A feature _I_ personally like is leaving an empty text box with a "Select" or "..." button beside it, popping up a list of valid selections. I'm then able to type ON when I'm entering my data. If that's invalid (maybe they prefer to get "ontario" the javascript can call the popup automatically.

Unfortunately, a lot of people don't like pop-ups because of the annoying bastards who use them for stupid ad hits or window spawning.

(every time I end up at a pr0n or warez site that uses a small, almost hidden window to spawn windows faster than I can close them, I keep thinking about the classic Robin Hood and Friar Tuck trojan on Unix systems. "I will save you Robin!")
posted by cCranium at 12:58 PM on November 17, 2000


I think it would be really funny if someone implemented a drop-down box for choosing your zip code.
posted by Succa at 1:14 PM on November 17, 2000


too bad Netscape 6.0 won't let you scroll with your mouse-wheel through a dropdown menu [cough:::cCranium:::cough] :)
posted by chartres at 1:27 PM on November 17, 2000


Thanks everyone--I know how to navigate a drop-down.

4 keystrokes I have to think about vs. 2 I don't. Multiplied by every time someone uses an unnecessary drop-down.

It's easy enough to verify data.

On the other hand, it is a very minor complaint.
posted by frykitty at 1:43 PM on November 17, 2000


One of the applications I've thought dropdown menus to be useful were to compress those long-long-long country lists I have to include on many a client's info form (specially tourism entities and such because of worldwide appeal), and, no matter what Jakob says, I still don't think clogging a form page with 200 country hyperlinks is a good idea. (we face a lot of "above the fold" space constraints) But not everyone needs to do that, and that's where Jakob's statements make sense.

Now that's some news - can't believe myself to be saying Mr. Usability is making sense for once :)

Besides, those stupid dropdowns take a lot more time to make than a simple input text field.



posted by betobeto at 4:37 PM on November 17, 2000


chartres, I wanted to email this to you since it's tangenital to the topic at hand, but you don't have an email address in your user profile. Should you wish to continue this conversations, please email me so we don't distract anyone else.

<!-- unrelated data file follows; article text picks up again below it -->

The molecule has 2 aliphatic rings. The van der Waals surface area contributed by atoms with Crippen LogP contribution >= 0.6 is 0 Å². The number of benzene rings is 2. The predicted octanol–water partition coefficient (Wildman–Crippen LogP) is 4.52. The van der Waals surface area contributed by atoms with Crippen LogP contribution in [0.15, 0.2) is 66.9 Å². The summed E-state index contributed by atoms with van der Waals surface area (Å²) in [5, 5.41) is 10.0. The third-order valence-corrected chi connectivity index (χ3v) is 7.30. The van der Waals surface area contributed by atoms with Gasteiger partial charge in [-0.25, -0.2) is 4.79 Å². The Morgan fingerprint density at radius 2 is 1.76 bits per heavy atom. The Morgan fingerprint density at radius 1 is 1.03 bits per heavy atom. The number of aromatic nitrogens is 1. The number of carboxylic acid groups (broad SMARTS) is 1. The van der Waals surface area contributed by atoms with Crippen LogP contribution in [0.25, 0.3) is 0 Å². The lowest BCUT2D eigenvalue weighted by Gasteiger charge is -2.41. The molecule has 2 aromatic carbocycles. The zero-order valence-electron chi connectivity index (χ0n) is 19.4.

To be perfectly honest, I hate scrolling through drop-downs with my mousewheel anyway. Also, form elements in general don't seem to recognise my mousewheel the way I expect it to be recognised in IE or NN.

When I load a page in IE, it doesn't prompt me with a list of form data to automagically fill in, I have to at the very least start typing data. NN6 does do that, therefore it's better for me.

In other words, the drop-down thing is an interface issue, and has nothing to do with NNs ability to display web pages.

And finally, I just loaded up Word (2000, on Win2000), and tried to use the mousewheel to navigate through the zoom size and template and font name and font size dropdowns, and the mousewheel didn't scroll through those. That, to me, says that Netscape is following Microsoft's own UI guidelines, and Microsoft (in IE) isn't.
posted by cCranium at 10:44 AM on November 20, 2000


Slightly more on-topic:

(once again, I'm going to point people to my blog if they want a more elaborate version of the following, and if they want to see a pre-edit Mefi post stream of concious thing by me. Be thankful I edit :-)

I just realized that all Neilson's been doing, for the years of alert boxes he's written, is parroting old interface knowledge to people who've never built interfaces.

It's important people know this, but I think Neilson's greatest failing is that he's not willing to accept UI widgets gaining new functionality.

Part of the reasons functionality's been kludged on to the drop-down (which is what he's really complaining about in the linked-to alertbox) is because we as designers don't have any other means of showing it.

I mean, in an application the interface would be a textbox with a combo-box, so the user could type data in. As the data is typed in, the combo box keeps track of the letters punched in and highlights the first value to match that string. The user can then search the list of presented data, error-checking can be done against that list, and the user can just type in "can" hit tab, hit enter to choose, and they've filled "Canada" into the textbox.

Why don't we do that, anyway? I was all ready to think that the combo-box widget doesn't exist in webpages, but I'm pretty sure that the height attribute of the SELECT tag will create a combo-box widget.

Hrm. I may have to experiment now.
posted by cCranium at 11:42 AM on November 20, 2000